Green crusade

Calling Edwin Black controversial is sort of like saying a tornado raises the wind speed a little bit. His latest book, Internal Combustion, is going to set the trucking community's teeth on edge.

Calling Edwin Black controversial is sort of like saying a tornado raises the wind speed a little bit. His latest book, “Internal Combustion,” is going to set the trucking community's teeth on edge. Black is very straightforward about its subject: detailing the “protracted continuity of avarice, fallacy, and manipulation” of oil companies, automakers, the U.S. government and foreign oil dictatorships that have “ensnared the world.”

“Oil is the root of all this tribulation for in energy, as in politics, power corrupts,” he says. “Today our high-energy world teeters at the brink. The gauge is edging toward empty, and as it does, the political, environmental, medical, and economic cost continue to squeeze humanity. The crisis is not new, but now it has become more urgent. This time it is not money at stake — it is mankind.”

Black says his book “exposes a century of lies about internal combustion that arose from a millennium of monopolistic misconduct in energy — a legacy that has deeply wounded the world's collective health, fractured a fragile environment, and ignited a deadly petro-political war that has escalated into nothing less than a cataclysmic clash of cultures.”

There's much in this book that'll open up the floodgates of debate. For example, he shows that battery-powered electric automobiles used to be abundant, with plans in place to recharge and refill them quickly and cleanly at the electrical equivalent of “gas stations” and at curbside charging poles. Thomas Edison and Henry Ford planned to make them universal in a project that took the country by storm but quickly faded — undermined by sabotage, Black says in favor of internal combustion machines.

There's also the infamous collusion — now substantiated in greater detail by newly uncovered documents, Black says — between Standard Oil, General Motors, and Greyhound to subvert the mass transit trolley systems in 40 U.S. cities in the early 20th century and replace them with petroleum-powered buses.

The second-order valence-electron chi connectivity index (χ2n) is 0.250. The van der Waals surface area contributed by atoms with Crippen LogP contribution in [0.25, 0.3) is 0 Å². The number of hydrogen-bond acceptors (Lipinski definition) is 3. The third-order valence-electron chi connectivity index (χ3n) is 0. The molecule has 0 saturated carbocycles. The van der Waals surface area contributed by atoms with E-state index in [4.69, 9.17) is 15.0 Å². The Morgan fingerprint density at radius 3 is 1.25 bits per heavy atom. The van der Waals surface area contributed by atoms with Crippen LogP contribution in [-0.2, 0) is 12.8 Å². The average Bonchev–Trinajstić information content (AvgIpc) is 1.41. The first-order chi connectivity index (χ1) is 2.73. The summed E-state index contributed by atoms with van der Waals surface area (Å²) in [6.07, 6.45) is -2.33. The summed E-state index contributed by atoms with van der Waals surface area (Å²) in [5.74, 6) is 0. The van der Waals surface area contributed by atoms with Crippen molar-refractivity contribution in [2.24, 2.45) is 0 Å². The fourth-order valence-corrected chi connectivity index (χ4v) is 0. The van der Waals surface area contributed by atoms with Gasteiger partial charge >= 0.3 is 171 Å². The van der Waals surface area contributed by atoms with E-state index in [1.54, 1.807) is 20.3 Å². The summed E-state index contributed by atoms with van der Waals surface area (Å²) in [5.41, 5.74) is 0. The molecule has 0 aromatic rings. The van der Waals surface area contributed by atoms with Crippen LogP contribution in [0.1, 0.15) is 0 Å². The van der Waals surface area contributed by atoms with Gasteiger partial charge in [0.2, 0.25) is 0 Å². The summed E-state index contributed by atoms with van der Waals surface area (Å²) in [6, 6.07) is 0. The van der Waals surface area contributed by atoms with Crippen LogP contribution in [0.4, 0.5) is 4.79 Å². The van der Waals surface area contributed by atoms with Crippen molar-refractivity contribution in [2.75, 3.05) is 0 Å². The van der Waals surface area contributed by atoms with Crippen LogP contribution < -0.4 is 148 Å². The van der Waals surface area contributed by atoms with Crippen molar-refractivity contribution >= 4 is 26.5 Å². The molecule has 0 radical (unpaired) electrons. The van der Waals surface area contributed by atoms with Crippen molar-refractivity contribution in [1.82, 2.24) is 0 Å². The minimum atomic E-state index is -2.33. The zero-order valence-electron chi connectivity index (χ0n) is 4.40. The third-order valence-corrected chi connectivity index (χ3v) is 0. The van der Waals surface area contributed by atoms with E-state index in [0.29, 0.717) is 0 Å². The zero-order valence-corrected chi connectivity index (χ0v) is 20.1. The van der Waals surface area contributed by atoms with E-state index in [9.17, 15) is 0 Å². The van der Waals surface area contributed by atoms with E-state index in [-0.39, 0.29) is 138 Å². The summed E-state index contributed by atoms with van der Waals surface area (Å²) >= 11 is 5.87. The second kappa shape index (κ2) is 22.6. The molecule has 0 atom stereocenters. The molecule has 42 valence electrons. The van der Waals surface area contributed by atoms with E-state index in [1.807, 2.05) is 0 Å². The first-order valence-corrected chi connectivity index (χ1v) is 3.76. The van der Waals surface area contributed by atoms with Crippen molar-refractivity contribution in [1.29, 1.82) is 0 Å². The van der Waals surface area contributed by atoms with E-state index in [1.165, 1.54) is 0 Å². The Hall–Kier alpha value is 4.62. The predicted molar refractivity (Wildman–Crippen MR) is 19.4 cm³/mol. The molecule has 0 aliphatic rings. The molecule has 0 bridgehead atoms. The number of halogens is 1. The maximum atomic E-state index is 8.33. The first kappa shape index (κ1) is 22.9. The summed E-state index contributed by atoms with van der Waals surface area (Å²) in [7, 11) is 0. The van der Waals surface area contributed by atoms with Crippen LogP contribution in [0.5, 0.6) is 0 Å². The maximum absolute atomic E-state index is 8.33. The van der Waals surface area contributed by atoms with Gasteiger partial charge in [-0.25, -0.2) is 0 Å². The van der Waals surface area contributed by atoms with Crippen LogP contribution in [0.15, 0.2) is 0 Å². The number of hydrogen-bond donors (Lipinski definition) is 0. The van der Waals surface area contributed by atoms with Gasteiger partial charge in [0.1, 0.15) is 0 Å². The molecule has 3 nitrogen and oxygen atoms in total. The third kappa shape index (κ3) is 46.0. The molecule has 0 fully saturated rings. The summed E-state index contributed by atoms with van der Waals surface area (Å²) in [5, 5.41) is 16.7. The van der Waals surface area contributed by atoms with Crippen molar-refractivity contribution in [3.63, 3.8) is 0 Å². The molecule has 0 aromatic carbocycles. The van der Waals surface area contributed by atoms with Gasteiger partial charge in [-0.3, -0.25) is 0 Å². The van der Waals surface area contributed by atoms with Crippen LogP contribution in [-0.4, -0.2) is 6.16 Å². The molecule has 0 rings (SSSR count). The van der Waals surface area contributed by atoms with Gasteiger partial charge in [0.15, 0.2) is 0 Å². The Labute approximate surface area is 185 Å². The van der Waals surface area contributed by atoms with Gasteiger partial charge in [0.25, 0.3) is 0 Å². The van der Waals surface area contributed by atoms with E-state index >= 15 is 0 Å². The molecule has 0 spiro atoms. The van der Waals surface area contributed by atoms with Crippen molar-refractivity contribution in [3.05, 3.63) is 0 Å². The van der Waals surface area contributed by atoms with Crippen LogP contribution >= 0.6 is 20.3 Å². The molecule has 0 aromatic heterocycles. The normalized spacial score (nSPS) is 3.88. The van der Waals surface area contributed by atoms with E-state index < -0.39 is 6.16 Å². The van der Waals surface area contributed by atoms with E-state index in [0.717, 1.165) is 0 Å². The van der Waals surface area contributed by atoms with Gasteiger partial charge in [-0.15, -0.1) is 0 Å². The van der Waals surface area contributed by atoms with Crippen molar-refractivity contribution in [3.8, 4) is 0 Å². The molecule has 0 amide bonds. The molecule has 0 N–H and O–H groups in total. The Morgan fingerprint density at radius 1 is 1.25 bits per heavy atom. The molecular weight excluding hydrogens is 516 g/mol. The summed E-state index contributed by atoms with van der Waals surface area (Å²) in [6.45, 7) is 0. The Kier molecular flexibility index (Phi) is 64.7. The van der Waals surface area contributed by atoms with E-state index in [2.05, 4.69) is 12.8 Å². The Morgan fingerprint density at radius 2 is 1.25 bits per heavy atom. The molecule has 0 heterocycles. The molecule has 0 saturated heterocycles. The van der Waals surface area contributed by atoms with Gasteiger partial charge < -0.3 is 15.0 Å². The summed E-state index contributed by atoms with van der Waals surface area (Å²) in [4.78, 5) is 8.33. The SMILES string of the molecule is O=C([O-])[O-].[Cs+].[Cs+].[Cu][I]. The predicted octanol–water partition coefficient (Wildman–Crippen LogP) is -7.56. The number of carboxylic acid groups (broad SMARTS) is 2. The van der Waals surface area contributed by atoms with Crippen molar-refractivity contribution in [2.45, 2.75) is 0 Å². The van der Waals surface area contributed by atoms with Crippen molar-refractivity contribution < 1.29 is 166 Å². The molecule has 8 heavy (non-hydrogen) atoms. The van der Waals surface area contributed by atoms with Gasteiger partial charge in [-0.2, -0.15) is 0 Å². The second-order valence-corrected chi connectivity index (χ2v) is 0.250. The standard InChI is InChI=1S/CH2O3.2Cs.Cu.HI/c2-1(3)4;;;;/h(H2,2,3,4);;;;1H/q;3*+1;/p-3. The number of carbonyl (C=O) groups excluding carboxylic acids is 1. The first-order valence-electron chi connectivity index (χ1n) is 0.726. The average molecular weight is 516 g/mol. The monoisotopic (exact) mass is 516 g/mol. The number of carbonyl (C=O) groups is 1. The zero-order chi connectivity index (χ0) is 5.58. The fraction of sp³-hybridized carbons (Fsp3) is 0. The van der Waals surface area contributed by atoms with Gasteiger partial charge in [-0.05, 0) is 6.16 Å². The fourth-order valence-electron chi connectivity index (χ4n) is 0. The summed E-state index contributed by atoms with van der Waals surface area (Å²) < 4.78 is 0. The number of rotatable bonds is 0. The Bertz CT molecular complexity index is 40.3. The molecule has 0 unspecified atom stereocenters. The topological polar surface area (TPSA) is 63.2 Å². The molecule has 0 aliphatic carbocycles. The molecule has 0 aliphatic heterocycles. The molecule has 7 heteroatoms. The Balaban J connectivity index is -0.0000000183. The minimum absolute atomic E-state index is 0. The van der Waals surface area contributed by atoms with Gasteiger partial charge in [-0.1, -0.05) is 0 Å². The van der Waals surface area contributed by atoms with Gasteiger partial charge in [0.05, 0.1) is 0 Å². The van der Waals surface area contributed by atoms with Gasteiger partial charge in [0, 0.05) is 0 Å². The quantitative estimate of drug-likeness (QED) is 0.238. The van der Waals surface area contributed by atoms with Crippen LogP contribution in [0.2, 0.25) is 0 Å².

Yet the real twist is what Black is trying to do with his book: Craft a “call to arms” for the fleet community to start spec'ing vehicles in large numbers that don't use petroleum-based products for fuel.

“The only way off our addiction to oil is to get the fleets to lead the way,” he told me in a recent phone interview. “It won't come from people buying hybrid cars or the tree huggers trying to restrict pollution. The single largest users of oil in this country are the fleets. I'm beseeching them to…look past…quarterly stock reports to the future.”

Black says that many fleets don't need to use gasoline or diesel to get the job done. He points to postal trucks, taxicabs, airport shuttle buses, and other short-range fleets that can easily use compressed natural gas to fuel their needs. “The real cornerstone of my crusade with my book remains the fleets of America. They control the buying power: They are the ones that can literally make the manufacturers build vehicles that run on alternative fuels.”

He also asks pointed questions about why, as a nation, we aren't doing more to import more alternative fuels into the U.S. “Why can't we import Brazilian-made ethanol into this country? Made from sugarcane, it offers eight times the power of corn-based ethanol, yet we restrict its sale here,” he told me.

“When you look at the complete cost of using petroleum, you'll see that switching to an alternative is much less expensive,” he stressed. “You need to include the cost to the world of global warming and the transfer of wealth to the violent Middle East. And remember that someday, all the oil we need won't be available. So we need to make that switch now before we're forced to do so at the edge of a blade.”

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